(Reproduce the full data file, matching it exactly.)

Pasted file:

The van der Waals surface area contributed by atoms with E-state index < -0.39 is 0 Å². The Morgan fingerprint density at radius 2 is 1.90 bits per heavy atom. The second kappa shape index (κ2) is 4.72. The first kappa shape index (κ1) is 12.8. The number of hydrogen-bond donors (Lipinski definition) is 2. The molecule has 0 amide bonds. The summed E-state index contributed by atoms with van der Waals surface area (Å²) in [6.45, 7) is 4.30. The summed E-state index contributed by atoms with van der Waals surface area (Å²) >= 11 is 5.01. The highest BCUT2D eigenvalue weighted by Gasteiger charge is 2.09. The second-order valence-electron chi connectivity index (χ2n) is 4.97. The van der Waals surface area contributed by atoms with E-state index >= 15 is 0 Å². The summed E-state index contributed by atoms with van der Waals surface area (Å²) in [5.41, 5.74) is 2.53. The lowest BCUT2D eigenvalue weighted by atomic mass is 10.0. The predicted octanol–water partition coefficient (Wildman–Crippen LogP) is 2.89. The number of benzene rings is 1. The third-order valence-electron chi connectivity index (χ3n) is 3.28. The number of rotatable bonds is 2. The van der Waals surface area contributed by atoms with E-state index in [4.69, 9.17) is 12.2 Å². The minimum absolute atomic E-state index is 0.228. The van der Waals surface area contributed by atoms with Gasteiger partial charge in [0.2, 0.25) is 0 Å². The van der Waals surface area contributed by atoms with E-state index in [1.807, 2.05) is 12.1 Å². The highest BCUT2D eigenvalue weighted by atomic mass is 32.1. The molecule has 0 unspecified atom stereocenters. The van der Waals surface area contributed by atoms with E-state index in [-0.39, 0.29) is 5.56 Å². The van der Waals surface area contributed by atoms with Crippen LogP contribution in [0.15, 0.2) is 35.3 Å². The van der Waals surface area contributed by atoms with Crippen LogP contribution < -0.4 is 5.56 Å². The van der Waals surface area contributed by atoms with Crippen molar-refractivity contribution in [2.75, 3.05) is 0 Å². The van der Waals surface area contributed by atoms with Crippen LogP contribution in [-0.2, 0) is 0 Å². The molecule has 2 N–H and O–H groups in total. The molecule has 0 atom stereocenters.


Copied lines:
The van der Waals surface area contributed by atoms with E-state index < -0.39 is 0 Å². The Morgan fingerprint density at radius 2 is 1.90 bits per heavy atom. The second kappa shape index (κ2) is 4.72. The first kappa shape index (κ1) is 12.8. The number of hydrogen-bond donors (Lipinski definition) is 2. The molecule has 0 amide bonds. The summed E-state index contributed by atoms with van der Waals surface area (Å²) in [6.45, 7) is 4.30. The summed E-state index contributed by atoms with van der Waals surface area (Å²) >= 11 is 5.01. The highest BCUT2D eigenvalue weighted by Gasteiger charge is 2.09. The second-order valence-electron chi connectivity index (χ2n) is 4.97. The van der Waals surface area contributed by atoms with E-state index >= 15 is 0 Å². The summed E-state index contributed by atoms with van der Waals surface area (Å²) in [5.41, 5.74) is 2.53. The lowest BCUT2D eigenvalue weighted by atomic mass is 10.0. The predicted octanol–water partition coefficient (Wildman–Crippen LogP) is 2.89. The number of benzene rings is 1. The third-order valence-electron chi connectivity index (χ3n) is 3.28. The number of rotatable bonds is 2. The van der Waals surface area contributed by atoms with E-state index in [4.69, 9.17) is 12.2 Å². The minimum absolute atomic E-state index is 0.228. The van der Waals surface area contributed by atoms with Gasteiger partial charge in [0.2, 0.25) is 0 Å². The van der Waals surface area contributed by atoms with E-state index in [1.807, 2.05) is 12.1 Å². The highest BCUT2D eigenvalue weighted by atomic mass is 32.1. The molecule has 0 unspecified atom stereocenters. The van der Waals surface area contributed by atoms with E-state index in [-0.39, 0.29) is 5.56 Å². The van der Waals surface area contributed by atoms with Crippen LogP contribution in [0.15, 0.2) is 35.3 Å². The van der Waals surface area contributed by atoms with Crippen LogP contribution < -0.4 is 5.56 Å². The van der Waals surface area contributed by atoms with Crippen molar-refractivity contribution in [2.75, 3.05) is 0 Å². The van der Waals surface area contributed by atoms with Crippen LogP contribution in [-0.2, 0) is 0 Å². The molecule has 2 N–H and O–H groups in total. The molecule has 0 atom stereocenters.